According his campaign website www.robquist.org, the 69-year old supports reforming the tax code to support small businesses and rural areas, he is against privatizing public lands, supports equal pay for women, supports women’s health rights, supports equal marriage rights, and the second amendment to bare arms.
During his presentation, Quist said he has been active in fighting against oil fracking in Two Medicine and he supports strengthening tribal sovereignty. “All these treaty agreements the United States signed are contracts and they need to be honored. Treaty after treaty has been broken and I think we have to live up to these contracts,” he said.
The election caught the attention of Washington recently as Donald Trump Jr. announced his plans to make a four-stop campaign in Montana to support Gianforte, while Independent Senator Bernie Sanders announced his plans to campaign for Quist beginning in May.
“Rob Quist is the only person in this race who understands that we need a government in Washington that works for all Montanans and all Americans and not just the special interests and the billionaire class,” Sanders said in a press release.
Salish language apprentices Naomi Billedeaux, Elisabeth Deroche, and Darryl Fyant have been studying curriculum and working closely with fluent speaking elders. The group will go on to become Salish language instructors.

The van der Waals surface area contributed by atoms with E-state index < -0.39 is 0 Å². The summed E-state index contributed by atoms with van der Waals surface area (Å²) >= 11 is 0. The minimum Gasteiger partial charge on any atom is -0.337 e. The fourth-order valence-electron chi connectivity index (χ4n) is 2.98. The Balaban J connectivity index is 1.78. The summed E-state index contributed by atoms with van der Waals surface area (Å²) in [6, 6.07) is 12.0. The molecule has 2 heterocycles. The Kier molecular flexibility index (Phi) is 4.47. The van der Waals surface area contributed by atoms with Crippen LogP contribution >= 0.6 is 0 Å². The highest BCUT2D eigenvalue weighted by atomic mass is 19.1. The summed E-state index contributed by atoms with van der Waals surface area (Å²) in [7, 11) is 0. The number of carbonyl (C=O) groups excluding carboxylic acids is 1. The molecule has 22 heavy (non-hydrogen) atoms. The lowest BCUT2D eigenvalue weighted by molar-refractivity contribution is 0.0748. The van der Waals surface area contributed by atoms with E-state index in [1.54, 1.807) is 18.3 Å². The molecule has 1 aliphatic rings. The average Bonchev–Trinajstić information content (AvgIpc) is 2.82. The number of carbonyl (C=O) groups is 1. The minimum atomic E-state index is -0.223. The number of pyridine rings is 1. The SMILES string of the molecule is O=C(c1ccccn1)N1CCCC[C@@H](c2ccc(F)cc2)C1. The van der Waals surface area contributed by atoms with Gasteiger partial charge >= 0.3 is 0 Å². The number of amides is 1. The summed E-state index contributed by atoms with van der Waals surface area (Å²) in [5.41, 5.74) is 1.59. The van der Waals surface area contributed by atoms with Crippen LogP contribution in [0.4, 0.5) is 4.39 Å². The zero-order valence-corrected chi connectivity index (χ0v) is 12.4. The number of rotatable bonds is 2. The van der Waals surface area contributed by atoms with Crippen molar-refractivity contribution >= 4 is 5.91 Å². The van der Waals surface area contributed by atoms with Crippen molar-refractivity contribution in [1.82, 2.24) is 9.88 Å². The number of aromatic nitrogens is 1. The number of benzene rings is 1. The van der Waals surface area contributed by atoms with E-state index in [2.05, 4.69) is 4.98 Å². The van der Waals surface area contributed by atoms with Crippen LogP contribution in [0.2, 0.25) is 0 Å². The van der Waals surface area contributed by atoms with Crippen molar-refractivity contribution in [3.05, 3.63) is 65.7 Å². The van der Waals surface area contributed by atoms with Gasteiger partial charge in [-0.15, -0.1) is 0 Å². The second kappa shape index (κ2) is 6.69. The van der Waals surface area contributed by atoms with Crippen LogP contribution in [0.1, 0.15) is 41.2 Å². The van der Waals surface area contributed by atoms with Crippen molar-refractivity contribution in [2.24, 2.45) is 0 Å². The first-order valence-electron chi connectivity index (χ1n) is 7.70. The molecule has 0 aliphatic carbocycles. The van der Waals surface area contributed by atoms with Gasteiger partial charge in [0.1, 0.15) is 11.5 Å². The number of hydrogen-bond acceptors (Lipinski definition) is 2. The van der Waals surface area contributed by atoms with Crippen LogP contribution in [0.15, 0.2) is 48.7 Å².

Honor Song: An honor song is performed to show support to survivors of sexual assault. (Alyssa Kelly photo)
Adult Salish Language Program
The annual Spring Quarterly meeting continued with the adult Salish language program. Instructor Steve Arca introduced the group of apprentices Naomi Billedeaux, Elisabeth Deroche, and Darryl Fyant. The group has been learning the Indigenous language over the past six months using curriculum and working intensively with fluent speaking elders Stephen Small Salmon and Pat Pierre.
The program faced financial hardship recently as its private investor discontinued their support. Arca said the apprentices are being prepared to become language instructors and the program is available to provide support for community members interested in learning the Salish language.
Mental Health provider Gena Montoya (front) leads a group of supporters in an hour of silence to honor sexual assault survivors.
(Alyssa Kelly photo)
Sexual Assault Awareness
April is national Sexual Assault Awareness month and victim support groups came together to organize an hour of silence in honor of the crime’s “silent victims.” The National Sexual Violence Resource Center reports that 63 percent of sexual assaults are not reported to authorities and only 12 percent of child sexual abuse is reported to authorities.